Voluntary boat inspections under way at Donner Lake, regional reservoirs
TRUCKEE, Calif. – While much regional attention involving aquatic invasive species is directed toward preventing introduction of dangerous invaders such as quagga and zebra mussels into the famed waters of Lake Tahoe, officials are funding inspection operations at other alpine lakes in the Sierra.
For the second consecutive season, boat inspections and education relating to aquatic invasive species will take place at Donner Lake and Boca, Prosser and Stampede reservoirs through September 30, said Peter Brumis, spokesman for the Tahoe Resource Conservation District, which operates inspection stations on Tahoe and the aforementioned water bodies.
However, unlike Lake Tahoe, where boaters must undergo inspections and can be fined thousands of dollars for willfully misleading inspectors, the inspections carried out at the other alpine lakes are voluntary, Brumis said.
“We are confident that voluntary inspections reduce the risk of AIS introduction into these water bodies,” Brumis said. “We could never be 100 percent confident, even if inspections were mandatory.”
The Truckee area inspection program places a higher emphasis on education and compliant boaters who assume personal responsibility for their equipment and the health of the water bodies on which they recreate.
“Public support for the program has been very positive, with the great majority of boaters participating and voicing their support,” Brumis said.
Brumis explained that implementing mandatory inspections would be cost prohibitive, as determining and limiting access points to the separate and unique water bodies would be expensive.
Tahoe RCD has been awarded about $296,000 for AIS prevention and boater education in and around the Truckee-area water bodies for 2011, Brumis said. Part of that money is allocated to data collection meant to assess the current presence or absence of aquatic invasive species in the water bodies.
“As we become more informed as to the specific risks, we’re able to enter into a dialogue with stakeholders and land managers to determine the best options for the future,” Brumis said.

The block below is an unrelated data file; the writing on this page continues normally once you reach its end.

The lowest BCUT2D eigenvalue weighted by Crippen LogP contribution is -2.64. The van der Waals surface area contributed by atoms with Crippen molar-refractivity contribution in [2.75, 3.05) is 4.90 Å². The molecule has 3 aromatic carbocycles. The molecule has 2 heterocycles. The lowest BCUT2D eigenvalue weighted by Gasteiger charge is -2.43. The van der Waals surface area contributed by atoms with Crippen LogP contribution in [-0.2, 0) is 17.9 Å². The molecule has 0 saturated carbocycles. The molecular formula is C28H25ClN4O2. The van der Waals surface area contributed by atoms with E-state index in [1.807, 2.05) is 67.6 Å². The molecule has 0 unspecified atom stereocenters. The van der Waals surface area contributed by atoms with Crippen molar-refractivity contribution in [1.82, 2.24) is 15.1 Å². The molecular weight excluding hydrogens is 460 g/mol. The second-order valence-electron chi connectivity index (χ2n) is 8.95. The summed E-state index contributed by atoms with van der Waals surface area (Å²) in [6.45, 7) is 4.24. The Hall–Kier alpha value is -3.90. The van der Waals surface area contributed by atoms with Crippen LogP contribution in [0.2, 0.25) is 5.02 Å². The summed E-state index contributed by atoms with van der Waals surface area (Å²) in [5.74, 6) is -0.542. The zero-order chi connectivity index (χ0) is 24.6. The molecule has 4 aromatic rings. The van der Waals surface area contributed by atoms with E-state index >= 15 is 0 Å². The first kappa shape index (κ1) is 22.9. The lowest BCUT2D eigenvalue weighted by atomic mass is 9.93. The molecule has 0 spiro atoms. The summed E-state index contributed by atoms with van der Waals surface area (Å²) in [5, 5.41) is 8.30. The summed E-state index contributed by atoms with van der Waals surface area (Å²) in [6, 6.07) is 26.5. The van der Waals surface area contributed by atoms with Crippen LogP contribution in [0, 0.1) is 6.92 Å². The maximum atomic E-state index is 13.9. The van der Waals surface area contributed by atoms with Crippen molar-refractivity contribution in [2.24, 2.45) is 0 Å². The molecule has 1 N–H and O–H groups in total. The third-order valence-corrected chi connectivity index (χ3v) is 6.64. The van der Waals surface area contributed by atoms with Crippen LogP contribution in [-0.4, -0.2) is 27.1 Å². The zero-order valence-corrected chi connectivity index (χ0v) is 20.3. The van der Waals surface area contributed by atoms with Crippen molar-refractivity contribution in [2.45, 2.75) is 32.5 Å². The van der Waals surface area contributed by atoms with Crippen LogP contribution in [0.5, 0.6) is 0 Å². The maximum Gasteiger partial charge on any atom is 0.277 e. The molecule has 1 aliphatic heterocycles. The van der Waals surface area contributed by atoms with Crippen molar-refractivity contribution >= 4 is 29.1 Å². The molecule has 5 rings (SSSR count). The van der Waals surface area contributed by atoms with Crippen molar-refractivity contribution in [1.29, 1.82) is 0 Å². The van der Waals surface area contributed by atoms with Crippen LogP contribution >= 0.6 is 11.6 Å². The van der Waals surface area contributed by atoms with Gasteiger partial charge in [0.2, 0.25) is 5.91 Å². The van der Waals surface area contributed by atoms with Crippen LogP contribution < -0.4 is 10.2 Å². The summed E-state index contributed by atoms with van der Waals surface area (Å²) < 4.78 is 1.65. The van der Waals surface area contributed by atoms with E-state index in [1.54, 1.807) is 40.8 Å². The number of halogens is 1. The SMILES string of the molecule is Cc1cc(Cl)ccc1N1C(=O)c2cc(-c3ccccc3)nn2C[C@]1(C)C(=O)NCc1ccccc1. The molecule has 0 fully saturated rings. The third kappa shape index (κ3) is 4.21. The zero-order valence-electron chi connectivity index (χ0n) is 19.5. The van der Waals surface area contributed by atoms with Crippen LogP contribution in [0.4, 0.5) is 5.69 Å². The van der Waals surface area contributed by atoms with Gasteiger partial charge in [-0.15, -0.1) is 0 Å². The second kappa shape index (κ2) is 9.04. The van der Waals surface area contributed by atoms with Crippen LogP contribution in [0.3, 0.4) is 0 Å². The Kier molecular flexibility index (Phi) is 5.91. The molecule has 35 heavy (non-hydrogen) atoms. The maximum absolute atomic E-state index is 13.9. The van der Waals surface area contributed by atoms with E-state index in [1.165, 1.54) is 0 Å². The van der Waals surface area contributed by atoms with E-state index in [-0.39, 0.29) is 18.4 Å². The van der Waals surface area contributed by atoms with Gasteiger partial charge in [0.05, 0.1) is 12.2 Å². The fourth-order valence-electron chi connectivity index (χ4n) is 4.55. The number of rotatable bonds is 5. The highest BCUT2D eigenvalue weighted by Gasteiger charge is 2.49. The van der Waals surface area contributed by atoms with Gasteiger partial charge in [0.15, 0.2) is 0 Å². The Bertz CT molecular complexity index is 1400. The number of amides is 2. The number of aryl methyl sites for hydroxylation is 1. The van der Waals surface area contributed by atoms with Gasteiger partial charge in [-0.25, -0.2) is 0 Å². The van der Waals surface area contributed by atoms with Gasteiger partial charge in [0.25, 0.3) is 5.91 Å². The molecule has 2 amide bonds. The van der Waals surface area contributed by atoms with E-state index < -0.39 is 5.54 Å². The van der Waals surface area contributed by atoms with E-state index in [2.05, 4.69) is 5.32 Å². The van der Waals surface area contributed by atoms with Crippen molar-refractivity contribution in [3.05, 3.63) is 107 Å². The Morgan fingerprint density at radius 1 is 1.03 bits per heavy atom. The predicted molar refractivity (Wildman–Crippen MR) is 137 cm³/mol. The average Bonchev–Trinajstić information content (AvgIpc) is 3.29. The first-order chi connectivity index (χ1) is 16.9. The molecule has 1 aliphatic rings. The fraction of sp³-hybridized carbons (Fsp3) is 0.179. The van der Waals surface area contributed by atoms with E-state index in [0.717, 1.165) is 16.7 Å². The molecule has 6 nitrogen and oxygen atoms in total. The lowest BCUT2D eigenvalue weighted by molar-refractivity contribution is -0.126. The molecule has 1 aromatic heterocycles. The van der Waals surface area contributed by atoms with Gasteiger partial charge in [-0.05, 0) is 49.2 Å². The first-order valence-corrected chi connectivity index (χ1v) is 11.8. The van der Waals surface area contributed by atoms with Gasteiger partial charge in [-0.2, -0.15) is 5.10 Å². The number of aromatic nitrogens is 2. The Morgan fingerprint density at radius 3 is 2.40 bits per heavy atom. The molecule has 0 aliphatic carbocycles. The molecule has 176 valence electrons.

Also, Tahoe RCD is not a regulatory agency, Brumis said. The Tahoe Regional Planning Agency develops and implements the inspection program on Lake Tahoe and Tahoe RCD partners with TRPA to conduct the physical inspections.
Regarding Truckee area water-bodies, land managers include Nevada County, Placer County, town of Truckee, California Nature Conservancy and various homeowner associations, Brumis said.
David Kean, program coordinator for the Truckee Aquatic Invasive Species Prevention Program, said boaters must take it upon themselves to ensure their watercraft will not contribute to a catastrophic introduction of invasive species.
“Boaters are encouraged to ‘Clean, Drain and Dry’ their watercraft, including motorboats, kayaks and canoes, prior to launching into new waterbodies,” he said.
Tahoe RCD inspectors logged more than 7,400 Truckee area boater interactions, including inspections and boater education events in 2010. Surveys taken during this period reflect that 85 percent of those queried agree that inspections are an important component in stopping the spread of aquatic invasive species, Brumis said.
Kim Boyd, AIS program manager at Tahoe RCD, said her agency’s goals include establishing a stronger inspection presence in the Truckee area, analyzing the risk of invasive species establishment and a development of management techniques aimed at combating invaders should an incursion occur.
In alignment with these goals, Tahoe RCD has opened a new office in the Tin Can Building in Truckee, located at 10116 Jibboom St. For more information, visit TruckeeBoatInspections.com or contact David Kean at 530-587-4911.
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